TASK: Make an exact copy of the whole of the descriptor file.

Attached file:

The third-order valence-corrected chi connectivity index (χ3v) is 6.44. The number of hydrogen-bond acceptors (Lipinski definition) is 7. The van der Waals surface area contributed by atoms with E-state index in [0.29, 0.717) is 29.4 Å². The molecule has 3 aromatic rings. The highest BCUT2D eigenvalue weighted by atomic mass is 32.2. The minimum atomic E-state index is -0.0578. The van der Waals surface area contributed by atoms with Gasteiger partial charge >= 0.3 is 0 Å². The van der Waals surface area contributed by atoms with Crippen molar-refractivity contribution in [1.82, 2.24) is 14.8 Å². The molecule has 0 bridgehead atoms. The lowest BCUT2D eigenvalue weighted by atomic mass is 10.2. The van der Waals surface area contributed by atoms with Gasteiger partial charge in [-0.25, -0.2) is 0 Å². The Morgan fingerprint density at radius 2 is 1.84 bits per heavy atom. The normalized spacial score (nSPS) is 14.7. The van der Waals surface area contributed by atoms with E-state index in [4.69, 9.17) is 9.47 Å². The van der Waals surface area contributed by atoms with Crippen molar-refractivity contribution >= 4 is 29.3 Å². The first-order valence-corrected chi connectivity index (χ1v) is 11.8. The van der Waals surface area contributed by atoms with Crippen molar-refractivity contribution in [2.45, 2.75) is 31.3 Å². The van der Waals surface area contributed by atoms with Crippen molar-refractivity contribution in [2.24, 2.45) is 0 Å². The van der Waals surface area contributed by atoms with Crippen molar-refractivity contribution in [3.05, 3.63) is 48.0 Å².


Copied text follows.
The third-order valence-corrected chi connectivity index (χ3v) is 6.44. The number of hydrogen-bond acceptors (Lipinski definition) is 7. The van der Waals surface area contributed by atoms with E-state index in [0.29, 0.717) is 29.4 Å². The molecule has 3 aromatic rings. The highest BCUT2D eigenvalue weighted by atomic mass is 32.2. The minimum atomic E-state index is -0.0578. The van der Waals surface area contributed by atoms with Gasteiger partial charge >= 0.3 is 0 Å². The van der Waals surface area contributed by atoms with Crippen molar-refractivity contribution in [1.82, 2.24) is 14.8 Å². The molecule has 0 bridgehead atoms. The lowest BCUT2D eigenvalue weighted by atomic mass is 10.2. The van der Waals surface area contributed by atoms with Gasteiger partial charge in [-0.25, -0.2) is 0 Å². The Morgan fingerprint density at radius 2 is 1.84 bits per heavy atom. The normalized spacial score (nSPS) is 14.7. The van der Waals surface area contributed by atoms with E-state index in [4.69, 9.17) is 9.47 Å². The van der Waals surface area contributed by atoms with Crippen molar-refractivity contribution >= 4 is 29.3 Å². The first-order valence-corrected chi connectivity index (χ1v) is 11.8. The van der Waals surface area contributed by atoms with Crippen molar-refractivity contribution in [2.45, 2.75) is 31.3 Å². The van der Waals surface area contributed by atoms with Crippen molar-refractivity contribution in [2.24, 2.45) is 0 Å². The van der Waals surface area contributed by atoms with Crippen molar-refractivity contribution in [3.05, 3.63) is 48.0 Å².